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Math problem, but I think it is more appropriate here

  1. Dec 16, 2016 #1

    Averagesupernova

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    Gold Member

    This problem is floating around the web:
    6 / 2(1+2)
    A disappointing number of replies say the answer is 9. Where I come from the answer is 1. Now I will be the first to admit that I maybe I am wrong. But what is disheartening is the number of people that are on each side of the fence. If one out of 10 said the answer was 1 I would question my own answer more than I have. Or, conversely if one out of 10 said the answer was 9. But no matter how you slice it there are enough people with wrong answers out there that it really disappoints me.
     
  2. jcsd
  3. Dec 16, 2016 #2

    EnumaElish

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    Logically it's 9. Typographically it may be 1. If I thought "/" means "times seven" then it'd be 1,764 I think.
     
  4. Dec 16, 2016 #3
  5. Dec 16, 2016 #4

    Averagesupernova

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    The way I see it is if you replace the 2 inside the parenthesis with an X and assign either 1 or 9 to the other side of the equation and solve what will X be? This would be a pretty basic algebra problem that everyone would agree on. Yet when it is presented as I showed in the first post it is unacceptable?
    -
    If a mod thinks this should be moved I would have no problem with it.
     
  6. Dec 16, 2016 #5

    Mark44

    Staff: Mentor

    There is no "other side to the equation." What you wrote is an expression, not an equation. An equation always has = in it.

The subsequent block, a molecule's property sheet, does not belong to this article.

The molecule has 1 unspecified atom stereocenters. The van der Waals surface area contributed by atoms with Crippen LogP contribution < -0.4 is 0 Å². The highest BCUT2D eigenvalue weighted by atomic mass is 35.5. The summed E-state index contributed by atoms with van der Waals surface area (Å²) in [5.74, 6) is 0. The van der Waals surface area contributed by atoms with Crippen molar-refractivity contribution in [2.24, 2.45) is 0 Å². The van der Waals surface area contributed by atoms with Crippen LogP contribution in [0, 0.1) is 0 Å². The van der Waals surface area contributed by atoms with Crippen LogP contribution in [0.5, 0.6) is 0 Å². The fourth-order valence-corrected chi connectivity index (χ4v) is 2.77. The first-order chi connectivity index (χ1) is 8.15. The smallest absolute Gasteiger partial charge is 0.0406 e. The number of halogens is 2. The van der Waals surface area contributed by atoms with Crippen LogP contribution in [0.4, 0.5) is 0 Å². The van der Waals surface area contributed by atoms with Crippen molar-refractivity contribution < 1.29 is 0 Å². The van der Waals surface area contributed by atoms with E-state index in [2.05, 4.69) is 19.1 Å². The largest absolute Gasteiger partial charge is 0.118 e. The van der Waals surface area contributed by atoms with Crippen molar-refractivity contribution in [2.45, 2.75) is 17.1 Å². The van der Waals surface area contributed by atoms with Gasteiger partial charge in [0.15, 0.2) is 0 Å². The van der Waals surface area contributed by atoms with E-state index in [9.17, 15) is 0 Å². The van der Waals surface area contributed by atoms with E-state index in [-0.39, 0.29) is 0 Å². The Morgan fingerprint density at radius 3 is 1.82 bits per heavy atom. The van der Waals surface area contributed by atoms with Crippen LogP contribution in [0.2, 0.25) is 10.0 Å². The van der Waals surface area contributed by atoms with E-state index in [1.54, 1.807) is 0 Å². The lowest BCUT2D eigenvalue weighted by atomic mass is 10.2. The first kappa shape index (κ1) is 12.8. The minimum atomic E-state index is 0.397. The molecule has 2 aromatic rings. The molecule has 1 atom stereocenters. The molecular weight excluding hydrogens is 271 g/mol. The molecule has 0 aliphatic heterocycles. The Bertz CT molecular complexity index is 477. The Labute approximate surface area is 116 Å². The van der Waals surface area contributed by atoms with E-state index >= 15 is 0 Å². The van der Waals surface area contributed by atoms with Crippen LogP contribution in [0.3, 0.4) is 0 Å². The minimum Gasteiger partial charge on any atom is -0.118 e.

With or without x, the expression is still ambiguous.
     
  7. Dec 16, 2016 #6
    I think part of what makes this and other problems look ambiguous is the single line notation we resort to when using text only as a means of writing. Now watch me be Mr. Fancypants and use LaTex:

    ## \frac{6}{2(1+2)} ##

    ooh now it's pretty. It's also a lot less confusing, and I imagine that semi-numerate people would get the same answer if it were written that way. In fact when it's written like this I'd probably cancel the 2, turn the 6 into a 3, then I'd have ## \frac{3}{3} ## which is easier for me.

    (Of course, this is looking elementary now, but with bigger numbers especially you could see the advantage).

    -Dave K
     
  8. Dec 16, 2016 #7

    Mark44

    Staff: Mentor

    If it is written as ##\frac 6 {2(1 + 2)}## then I would agree that this simplifies to 1.

    As written, though, most would say that this simplifies to 9, according to the usual rules of precedence.
     
  9. Dec 16, 2016 #8

    Mark44

    Staff: Mentor

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